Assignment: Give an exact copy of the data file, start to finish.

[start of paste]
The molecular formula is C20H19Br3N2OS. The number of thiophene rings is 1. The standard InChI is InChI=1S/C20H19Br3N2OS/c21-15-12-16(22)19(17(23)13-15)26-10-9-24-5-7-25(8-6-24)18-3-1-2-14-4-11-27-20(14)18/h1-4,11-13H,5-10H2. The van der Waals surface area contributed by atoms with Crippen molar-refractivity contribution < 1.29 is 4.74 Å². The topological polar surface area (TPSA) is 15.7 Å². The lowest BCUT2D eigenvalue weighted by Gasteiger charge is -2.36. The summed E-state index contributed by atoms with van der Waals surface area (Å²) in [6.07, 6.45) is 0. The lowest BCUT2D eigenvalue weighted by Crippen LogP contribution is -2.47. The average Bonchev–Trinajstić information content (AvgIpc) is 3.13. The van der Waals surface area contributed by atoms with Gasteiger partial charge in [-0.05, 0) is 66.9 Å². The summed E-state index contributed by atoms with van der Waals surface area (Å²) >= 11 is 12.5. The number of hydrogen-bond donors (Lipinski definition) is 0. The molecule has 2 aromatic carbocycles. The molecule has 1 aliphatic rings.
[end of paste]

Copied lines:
The molecular formula is C20H19Br3N2OS. The number of thiophene rings is 1. The standard InChI is InChI=1S/C20H19Br3N2OS/c21-15-12-16(22)19(17(23)13-15)26-10-9-24-5-7-25(8-6-24)18-3-1-2-14-4-11-27-20(14)18/h1-4,11-13H,5-10H2. The van der Waals surface area contributed by atoms with Crippen molar-refractivity contribution < 1.29 is 4.74 Å². The topological polar surface area (TPSA) is 15.7 Å². The lowest BCUT2D eigenvalue weighted by Gasteiger charge is -2.36. The summed E-state index contributed by atoms with van der Waals surface area (Å²) in [6.07, 6.45) is 0. The lowest BCUT2D eigenvalue weighted by Crippen LogP contribution is -2.47. The average Bonchev–Trinajstić information content (AvgIpc) is 3.13. The van der Waals surface area contributed by atoms with Gasteiger partial charge in [-0.05, 0) is 66.9 Å². The summed E-state index contributed by atoms with van der Waals surface area (Å²) >= 11 is 12.5. The number of hydrogen-bond donors (Lipinski definition) is 0. The molecule has 2 aromatic carbocycles. The molecule has 1 aliphatic rings.